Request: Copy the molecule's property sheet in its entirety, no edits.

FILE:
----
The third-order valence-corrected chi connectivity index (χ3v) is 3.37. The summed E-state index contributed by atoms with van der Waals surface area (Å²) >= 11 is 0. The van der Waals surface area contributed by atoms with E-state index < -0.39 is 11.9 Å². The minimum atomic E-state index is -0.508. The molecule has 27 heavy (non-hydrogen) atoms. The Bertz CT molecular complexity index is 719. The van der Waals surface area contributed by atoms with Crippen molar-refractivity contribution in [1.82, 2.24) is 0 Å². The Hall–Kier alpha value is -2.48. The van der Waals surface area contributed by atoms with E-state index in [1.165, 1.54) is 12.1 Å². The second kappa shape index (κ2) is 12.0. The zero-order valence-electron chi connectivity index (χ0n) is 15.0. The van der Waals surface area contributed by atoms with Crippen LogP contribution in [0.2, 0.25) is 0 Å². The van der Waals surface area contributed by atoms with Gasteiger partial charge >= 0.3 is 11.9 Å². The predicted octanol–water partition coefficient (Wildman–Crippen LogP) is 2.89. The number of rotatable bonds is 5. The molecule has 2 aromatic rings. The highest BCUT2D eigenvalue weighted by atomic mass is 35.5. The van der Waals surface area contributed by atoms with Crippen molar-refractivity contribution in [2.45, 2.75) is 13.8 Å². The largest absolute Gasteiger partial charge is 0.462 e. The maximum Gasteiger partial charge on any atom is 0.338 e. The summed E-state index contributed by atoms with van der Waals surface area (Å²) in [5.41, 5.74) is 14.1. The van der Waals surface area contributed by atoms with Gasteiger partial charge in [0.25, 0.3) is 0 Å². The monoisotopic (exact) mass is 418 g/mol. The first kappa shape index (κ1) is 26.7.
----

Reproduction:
The third-order valence-corrected chi connectivity index (χ3v) is 3.37. The summed E-state index contributed by atoms with van der Waals surface area (Å²) >= 11 is 0. The van der Waals surface area contributed by atoms with E-state index < -0.39 is 11.9 Å². The minimum atomic E-state index is -0.508. The molecule has 27 heavy (non-hydrogen) atoms. The Bertz CT molecular complexity index is 719. The van der Waals surface area contributed by atoms with Crippen molar-refractivity contribution in [1.82, 2.24) is 0 Å². The Hall–Kier alpha value is -2.48. The van der Waals surface area contributed by atoms with E-state index in [1.165, 1.54) is 12.1 Å². The second kappa shape index (κ2) is 12.0. The zero-order valence-electron chi connectivity index (χ0n) is 15.0. The van der Waals surface area contributed by atoms with Crippen LogP contribution in [0.2, 0.25) is 0 Å². The van der Waals surface area contributed by atoms with Gasteiger partial charge >= 0.3 is 11.9 Å². The predicted octanol–water partition coefficient (Wildman–Crippen LogP) is 2.89. The number of rotatable bonds is 5. The molecule has 2 aromatic rings. The highest BCUT2D eigenvalue weighted by atomic mass is 35.5. The van der Waals surface area contributed by atoms with Crippen molar-refractivity contribution in [2.45, 2.75) is 13.8 Å². The largest absolute Gasteiger partial charge is 0.462 e. The maximum Gasteiger partial charge on any atom is 0.338 e. The summed E-state index contributed by atoms with van der Waals surface area (Å²) in [5.41, 5.74) is 14.1. The van der Waals surface area contributed by atoms with Gasteiger partial charge in [0.25, 0.3) is 0 Å². The monoisotopic (exact) mass is 418 g/mol. The first kappa shape index (κ1) is 26.7.